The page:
A Better Way To Pay Off Debts

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‘Tis the season … to accumulate debt, and in that spirit we thought we’d write about a pair of related and timely subjects. The first is a new study, containing findings that could help you pay off loans faster. The second is a new book that may be the most useful and thoughtful gift you can give. Both could make you wealthier and happier. First the study, which comes from a handful of researchers led by Israeli marketing professor Moty Amar and including Duke University’s Dan Ariely, one of the most creative minds in behavioral economics. In a series of surveys and studies, the investigators identified and examined a cognitive bias they call “debt account aversion”: a strong preference of people with multiple loans to pay off smaller debts first, even when it makes more sense to pay down larger balances on loans with higher interest rates.

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The flaw in this approach is obvious: Imagine owing a total of $10,000 to four different lenders, with balances of $300, $400, $1,300 and $8,000 and interest rates of 8%, 10%, 12% and 16%, respectively. Imagine further that you have $1,000 to put toward your borrowings. Logic dictates that you devote everything but the required minimum payments to decreasing the $8,000 balance (which costs more to carry) rather than closing out two of the smaller balances. You’ll pay off everything more quickly. On the other hand, going from four outstanding debts to just two sounds very appealing.

The researchers propose various causes, but at their core they combine to highlight a kind of meta-error we might fairly call the “simplification bias.” All things being equal but especially when they’re not—when we’re anxious, frightened or otherwise stressed or confused—people prefer to simplify their world and choices. In fact, it’s not so much of a preference as an elementary feature of how the mind works.

Which brings us to our second topic, what we might fairly call “Tom and Gary’s Holiday Gift Guide!”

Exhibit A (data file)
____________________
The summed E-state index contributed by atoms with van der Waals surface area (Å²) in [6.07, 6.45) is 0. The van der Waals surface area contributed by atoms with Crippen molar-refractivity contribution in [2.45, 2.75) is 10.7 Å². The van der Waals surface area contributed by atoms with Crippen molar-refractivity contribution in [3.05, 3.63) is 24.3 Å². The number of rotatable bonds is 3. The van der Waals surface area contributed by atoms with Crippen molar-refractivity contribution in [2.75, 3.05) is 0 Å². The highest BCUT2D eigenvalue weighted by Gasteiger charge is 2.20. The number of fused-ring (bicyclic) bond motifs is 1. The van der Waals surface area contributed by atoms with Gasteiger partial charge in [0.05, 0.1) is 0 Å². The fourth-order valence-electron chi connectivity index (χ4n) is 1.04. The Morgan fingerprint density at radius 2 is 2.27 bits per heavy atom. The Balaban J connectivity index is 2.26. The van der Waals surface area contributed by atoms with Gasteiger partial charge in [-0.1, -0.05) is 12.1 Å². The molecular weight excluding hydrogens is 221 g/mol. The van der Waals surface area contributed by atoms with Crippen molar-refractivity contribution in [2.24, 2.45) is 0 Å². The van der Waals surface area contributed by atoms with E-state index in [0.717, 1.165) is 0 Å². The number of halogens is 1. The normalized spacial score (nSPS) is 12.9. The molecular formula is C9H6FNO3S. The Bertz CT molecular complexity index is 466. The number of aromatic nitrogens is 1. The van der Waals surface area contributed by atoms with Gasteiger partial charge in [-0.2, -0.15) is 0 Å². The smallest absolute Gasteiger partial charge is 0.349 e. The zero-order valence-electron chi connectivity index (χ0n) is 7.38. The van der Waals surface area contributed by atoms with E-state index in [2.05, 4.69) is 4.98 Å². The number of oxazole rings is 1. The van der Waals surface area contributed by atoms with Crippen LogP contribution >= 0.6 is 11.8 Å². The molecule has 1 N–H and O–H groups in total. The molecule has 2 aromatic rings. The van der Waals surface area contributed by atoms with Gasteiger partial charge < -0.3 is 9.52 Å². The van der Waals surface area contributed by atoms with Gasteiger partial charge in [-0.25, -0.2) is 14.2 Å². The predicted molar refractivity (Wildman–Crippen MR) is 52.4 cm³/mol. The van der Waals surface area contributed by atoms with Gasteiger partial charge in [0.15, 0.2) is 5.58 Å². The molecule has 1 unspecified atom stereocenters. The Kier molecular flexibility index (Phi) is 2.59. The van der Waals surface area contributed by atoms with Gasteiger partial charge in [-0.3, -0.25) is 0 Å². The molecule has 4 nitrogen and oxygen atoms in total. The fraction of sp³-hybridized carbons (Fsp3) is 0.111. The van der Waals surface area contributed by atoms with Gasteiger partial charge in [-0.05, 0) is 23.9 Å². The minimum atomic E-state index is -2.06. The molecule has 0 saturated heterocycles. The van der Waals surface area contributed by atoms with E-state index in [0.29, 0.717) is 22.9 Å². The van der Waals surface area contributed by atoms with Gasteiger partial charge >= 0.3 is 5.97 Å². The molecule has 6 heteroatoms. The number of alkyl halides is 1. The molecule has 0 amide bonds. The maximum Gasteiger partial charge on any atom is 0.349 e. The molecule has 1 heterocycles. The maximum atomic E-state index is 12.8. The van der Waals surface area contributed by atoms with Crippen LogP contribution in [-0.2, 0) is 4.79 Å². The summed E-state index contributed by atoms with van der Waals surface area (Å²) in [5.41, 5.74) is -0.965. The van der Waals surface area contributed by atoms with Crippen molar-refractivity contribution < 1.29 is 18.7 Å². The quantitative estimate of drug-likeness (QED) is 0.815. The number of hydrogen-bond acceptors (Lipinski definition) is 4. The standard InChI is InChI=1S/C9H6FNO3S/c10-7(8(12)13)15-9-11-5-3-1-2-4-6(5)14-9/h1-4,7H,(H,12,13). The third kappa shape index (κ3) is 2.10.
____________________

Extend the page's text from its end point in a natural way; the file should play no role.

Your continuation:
Readers of our book and blog surely recognize the name Daniel Kahneman. Along with his partner, the late Amos Tversky, Kahneman is the parent of behavioral economics: Indeed, in 2002 he was awarded a Nobel Prize for Economics (his Nobel lecture is worth the 38-minute listen). Kahneman has been in the news lately because of a book he wrote; not his first, but the first intended for a general audience. It’s called Thinking, Fast And Slow, and we recommend it with the utmost enthusiasm.

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In it, Kahneman offers something of a metaphorical view of decision making that he describes as an ongoing interaction between two independent actors within our minds: System 1 is non-conscious, fast-acting and intuitive; System 2 is generally conscious, slower-acting and analytical. Many of our most common judgmental biases and behavioral head-scratchers emerge from System 1 (which, in broad and loose terms, evolved to help our ancient ancestors deal with challenges to survival) and most of the thinking that allows us to consciously understand and sometimes override those instinctive responses emerge from System 2. But, in general, Kahneman writes, System 1 does most of the work: it is the quiet but influential driver of most judgments and choices. Conscious Thought might get top billing, but without Gut Feeling there’s no show.

And so, even though paying down large debts with high interest rates first makes more sense, eliminating small balances first feels right. After all, Gut Feeling whispers to us, going from four debts to two has to be a good thing. And it can be—if, say, a feeling of accomplishment (“Hey, I eliminated two debts!”) motivates borrowers to focus on paying off remaining debt in lieu of spending (and charging) more. At the very least, though, Amar and Ariely’s paper (“Winning The Battle But Losing The Way: The Psychology of Debt Management“) indicates that your feelings about paying down loans might be counter to your financial well-being—and are therefore worthy of some System 2 thought.

Likewise, Thinking, Fast And Slow is a worthy purchase this holiday season. For yourself, certainly, but especially for someone else in your life. Kahneman is skeptical about our ability to notice and correct our own System 1 biases, but he’s more optimistic about our chances for identifying and tweaking those of others. So this bestseller is really a two-for-one special: a good read for someone you care about—and a chance for them to help you improve your decision making!